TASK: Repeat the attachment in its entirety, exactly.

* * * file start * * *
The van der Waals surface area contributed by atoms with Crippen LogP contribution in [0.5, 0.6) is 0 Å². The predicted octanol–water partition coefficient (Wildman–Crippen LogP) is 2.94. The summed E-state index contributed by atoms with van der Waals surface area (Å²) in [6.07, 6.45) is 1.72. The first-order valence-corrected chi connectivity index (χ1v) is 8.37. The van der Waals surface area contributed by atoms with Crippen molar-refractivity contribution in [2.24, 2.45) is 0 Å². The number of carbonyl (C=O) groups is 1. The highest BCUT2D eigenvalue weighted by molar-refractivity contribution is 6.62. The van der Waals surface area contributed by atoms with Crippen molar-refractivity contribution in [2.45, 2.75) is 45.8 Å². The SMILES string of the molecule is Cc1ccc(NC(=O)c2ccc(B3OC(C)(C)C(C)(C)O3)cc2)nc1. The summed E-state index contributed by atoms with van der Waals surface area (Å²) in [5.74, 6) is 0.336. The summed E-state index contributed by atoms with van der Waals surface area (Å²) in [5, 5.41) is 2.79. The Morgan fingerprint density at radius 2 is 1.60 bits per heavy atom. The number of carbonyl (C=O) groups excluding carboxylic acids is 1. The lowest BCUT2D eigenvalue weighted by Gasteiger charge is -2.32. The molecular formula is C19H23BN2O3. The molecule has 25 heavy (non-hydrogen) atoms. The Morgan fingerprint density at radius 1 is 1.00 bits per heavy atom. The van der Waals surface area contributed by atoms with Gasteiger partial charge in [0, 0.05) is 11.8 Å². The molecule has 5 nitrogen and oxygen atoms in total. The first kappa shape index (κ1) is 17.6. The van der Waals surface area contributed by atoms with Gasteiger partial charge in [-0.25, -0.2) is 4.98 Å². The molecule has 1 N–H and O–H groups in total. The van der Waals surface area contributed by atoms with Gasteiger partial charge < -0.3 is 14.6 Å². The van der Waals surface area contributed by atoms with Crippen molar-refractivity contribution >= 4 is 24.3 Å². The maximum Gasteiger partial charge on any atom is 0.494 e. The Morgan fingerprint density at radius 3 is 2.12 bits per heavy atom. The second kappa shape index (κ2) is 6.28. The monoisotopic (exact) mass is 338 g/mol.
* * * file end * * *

The van der Waals surface area contributed by atoms with Crippen LogP contribution in [0.5, 0.6) is 0 Å². The predicted octanol–water partition coefficient (Wildman–Crippen LogP) is 2.94. The summed E-state index contributed by atoms with van der Waals surface area (Å²) in [6.07, 6.45) is 1.72. The first-order valence-corrected chi connectivity index (χ1v) is 8.37. The van der Waals surface area contributed by atoms with Crippen molar-refractivity contribution in [2.24, 2.45) is 0 Å². The number of carbonyl (C=O) groups is 1. The highest BCUT2D eigenvalue weighted by molar-refractivity contribution is 6.62. The van der Waals surface area contributed by atoms with Crippen molar-refractivity contribution in [2.45, 2.75) is 45.8 Å². The SMILES string of the molecule is Cc1ccc(NC(=O)c2ccc(B3OC(C)(C)C(C)(C)O3)cc2)nc1. The summed E-state index contributed by atoms with van der Waals surface area (Å²) in [5.74, 6) is 0.336. The summed E-state index contributed by atoms with van der Waals surface area (Å²) in [5, 5.41) is 2.79. The Morgan fingerprint density at radius 2 is 1.60 bits per heavy atom. The number of carbonyl (C=O) groups excluding carboxylic acids is 1. The lowest BCUT2D eigenvalue weighted by Gasteiger charge is -2.32. The molecular formula is C19H23BN2O3. The molecule has 25 heavy (non-hydrogen) atoms. The Morgan fingerprint density at radius 1 is 1.00 bits per heavy atom. The van der Waals surface area contributed by atoms with Gasteiger partial charge in [0, 0.05) is 11.8 Å². The molecule has 5 nitrogen and oxygen atoms in total. The first kappa shape index (κ1) is 17.6. The van der Waals surface area contributed by atoms with Gasteiger partial charge in [-0.25, -0.2) is 4.98 Å². The molecule has 1 N–H and O–H groups in total. The van der Waals surface area contributed by atoms with Gasteiger partial charge < -0.3 is 14.6 Å². The van der Waals surface area contributed by atoms with Crippen molar-refractivity contribution >= 4 is 24.3 Å². The maximum Gasteiger partial charge on any atom is 0.494 e. The Morgan fingerprint density at radius 3 is 2.12 bits per heavy atom. The second kappa shape index (κ2) is 6.28. The monoisotopic (exact) mass is 338 g/mol.